Dennis Wingo: I am doing another one today because a lot of things happened. First of all the students and Lynn Harper’s kids came in today and got 90% of all of the tapes out of the boxes and properly categorized. This is a major milestone that Keith enabled. Some of the students have volunteered to come in on Thursday to finish the job. After Pizza everyone was happy that they helped today.
We also received a lot of capacitors today and replaced a lot of parts in the machines. Every part that we replace and update like this makes the machine more stable in operations and function. Following will be pictures of the 90 volt Capstan power supply before and after the new caps. The newer ones are a pretty blue color.
Third, Ken Zin reached another technical milestone tonight by fixing a connector problem that we had that shorted out several signals. After one broken pin that was routed around with coax, the machine powered up and the servos are now locking into synchronization with their control signals, a major milestone to get a real tape to play. A picture of the monitor and the scope displaying the multiburst signal off of the test tape is shown tonight.
We expect a lot more parts tomorrow and Thursday that will be installed in power supplies and starting to replace them on some of the circuit cards. We have a long way to go, but we have also come a very long way. The students will be active tomorrow replacing parts in the machine as well as with a set of spares for the machine. Having known good working spare parts is critical to keeping downtime to a minimum once tape operations are underway on a daily basis. The machines are designed for rapid servicing and all of the students are learning the ins and outs of the machine.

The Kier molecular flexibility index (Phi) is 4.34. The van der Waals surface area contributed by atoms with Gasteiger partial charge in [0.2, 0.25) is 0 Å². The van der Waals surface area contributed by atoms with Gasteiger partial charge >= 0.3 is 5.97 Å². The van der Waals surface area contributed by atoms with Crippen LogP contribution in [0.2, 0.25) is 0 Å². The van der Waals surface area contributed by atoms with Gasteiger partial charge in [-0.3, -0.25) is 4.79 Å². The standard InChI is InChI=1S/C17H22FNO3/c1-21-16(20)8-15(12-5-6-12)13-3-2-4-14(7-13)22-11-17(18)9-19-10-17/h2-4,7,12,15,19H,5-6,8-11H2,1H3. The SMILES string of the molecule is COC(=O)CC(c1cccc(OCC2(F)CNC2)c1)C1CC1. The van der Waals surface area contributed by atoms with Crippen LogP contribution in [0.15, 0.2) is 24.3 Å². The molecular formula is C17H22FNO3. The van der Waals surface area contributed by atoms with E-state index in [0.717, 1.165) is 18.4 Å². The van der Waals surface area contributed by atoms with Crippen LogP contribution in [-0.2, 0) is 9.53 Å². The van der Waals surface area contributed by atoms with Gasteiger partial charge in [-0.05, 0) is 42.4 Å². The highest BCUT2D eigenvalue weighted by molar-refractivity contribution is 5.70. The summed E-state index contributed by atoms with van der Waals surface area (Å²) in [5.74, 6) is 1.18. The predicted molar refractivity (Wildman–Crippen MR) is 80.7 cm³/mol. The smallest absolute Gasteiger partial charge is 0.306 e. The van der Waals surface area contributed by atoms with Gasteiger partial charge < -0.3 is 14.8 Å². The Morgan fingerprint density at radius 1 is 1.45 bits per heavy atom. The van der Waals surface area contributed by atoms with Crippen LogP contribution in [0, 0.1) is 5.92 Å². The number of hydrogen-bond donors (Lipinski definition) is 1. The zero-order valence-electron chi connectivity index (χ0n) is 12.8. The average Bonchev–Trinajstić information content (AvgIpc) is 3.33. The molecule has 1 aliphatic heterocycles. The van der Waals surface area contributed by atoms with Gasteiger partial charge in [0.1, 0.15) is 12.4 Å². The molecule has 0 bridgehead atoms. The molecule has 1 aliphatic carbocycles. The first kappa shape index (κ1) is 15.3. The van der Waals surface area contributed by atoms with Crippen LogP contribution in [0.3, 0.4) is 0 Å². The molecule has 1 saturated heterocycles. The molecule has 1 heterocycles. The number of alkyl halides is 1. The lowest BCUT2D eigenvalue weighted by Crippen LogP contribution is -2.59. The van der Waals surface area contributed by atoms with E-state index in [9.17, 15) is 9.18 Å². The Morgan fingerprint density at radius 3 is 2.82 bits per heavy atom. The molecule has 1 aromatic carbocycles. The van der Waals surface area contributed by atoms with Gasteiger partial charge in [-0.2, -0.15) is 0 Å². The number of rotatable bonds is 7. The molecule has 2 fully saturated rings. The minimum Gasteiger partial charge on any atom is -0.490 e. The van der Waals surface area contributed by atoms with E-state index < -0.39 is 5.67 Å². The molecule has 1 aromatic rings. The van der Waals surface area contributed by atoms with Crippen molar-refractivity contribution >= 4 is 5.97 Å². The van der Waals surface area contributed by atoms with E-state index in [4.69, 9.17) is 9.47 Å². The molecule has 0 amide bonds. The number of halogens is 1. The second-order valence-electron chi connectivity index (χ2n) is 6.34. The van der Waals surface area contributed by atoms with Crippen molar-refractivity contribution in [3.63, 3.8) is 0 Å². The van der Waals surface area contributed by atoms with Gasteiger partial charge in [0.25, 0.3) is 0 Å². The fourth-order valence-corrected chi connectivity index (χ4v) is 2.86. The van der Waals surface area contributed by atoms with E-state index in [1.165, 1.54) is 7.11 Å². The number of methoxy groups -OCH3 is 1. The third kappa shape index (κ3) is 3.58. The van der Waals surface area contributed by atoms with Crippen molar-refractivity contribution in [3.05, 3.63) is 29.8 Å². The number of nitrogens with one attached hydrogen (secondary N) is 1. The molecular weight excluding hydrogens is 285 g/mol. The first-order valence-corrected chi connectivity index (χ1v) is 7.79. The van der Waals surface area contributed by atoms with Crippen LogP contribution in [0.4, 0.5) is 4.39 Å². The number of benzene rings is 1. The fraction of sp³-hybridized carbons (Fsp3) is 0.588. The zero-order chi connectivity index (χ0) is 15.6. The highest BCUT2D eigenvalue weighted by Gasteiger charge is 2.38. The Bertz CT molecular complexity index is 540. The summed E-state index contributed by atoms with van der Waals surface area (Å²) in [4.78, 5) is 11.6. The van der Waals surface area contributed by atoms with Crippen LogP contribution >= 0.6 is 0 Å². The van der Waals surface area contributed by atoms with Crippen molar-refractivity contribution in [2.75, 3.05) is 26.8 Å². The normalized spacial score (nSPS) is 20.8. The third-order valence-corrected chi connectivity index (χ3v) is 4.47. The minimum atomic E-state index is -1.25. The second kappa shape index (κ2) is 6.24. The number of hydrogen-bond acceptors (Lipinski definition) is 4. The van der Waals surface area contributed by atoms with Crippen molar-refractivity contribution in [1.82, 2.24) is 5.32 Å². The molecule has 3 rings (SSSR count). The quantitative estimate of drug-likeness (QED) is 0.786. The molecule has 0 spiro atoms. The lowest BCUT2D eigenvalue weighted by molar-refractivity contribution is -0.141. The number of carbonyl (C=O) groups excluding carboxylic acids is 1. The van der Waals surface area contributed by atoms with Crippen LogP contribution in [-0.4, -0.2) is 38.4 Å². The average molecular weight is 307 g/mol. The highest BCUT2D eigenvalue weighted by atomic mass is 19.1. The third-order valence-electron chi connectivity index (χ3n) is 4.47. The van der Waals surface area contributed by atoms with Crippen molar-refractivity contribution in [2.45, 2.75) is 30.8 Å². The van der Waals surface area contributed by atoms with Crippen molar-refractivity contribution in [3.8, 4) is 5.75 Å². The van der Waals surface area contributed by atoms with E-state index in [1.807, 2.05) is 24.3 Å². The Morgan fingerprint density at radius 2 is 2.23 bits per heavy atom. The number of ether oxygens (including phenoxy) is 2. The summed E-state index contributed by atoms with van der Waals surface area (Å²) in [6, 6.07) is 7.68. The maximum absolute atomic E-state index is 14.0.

We lament that we will be losing James as he, along with Austin and Kenneth, are doing a great job. I also want them to refurbish the spare vacuum pump and other key parts that will be used as spares and for possible components for the possible second machine. Ken is pretty confident that if the funding is made available that we can get a second drive up and running which could almost cut in half the time for doing the digitization of the images.
We have been hard at it for almost a month now. Ken is taking two days to go to Yosemite and I will be going home for one week next week. I will be back on the evening of the 11th.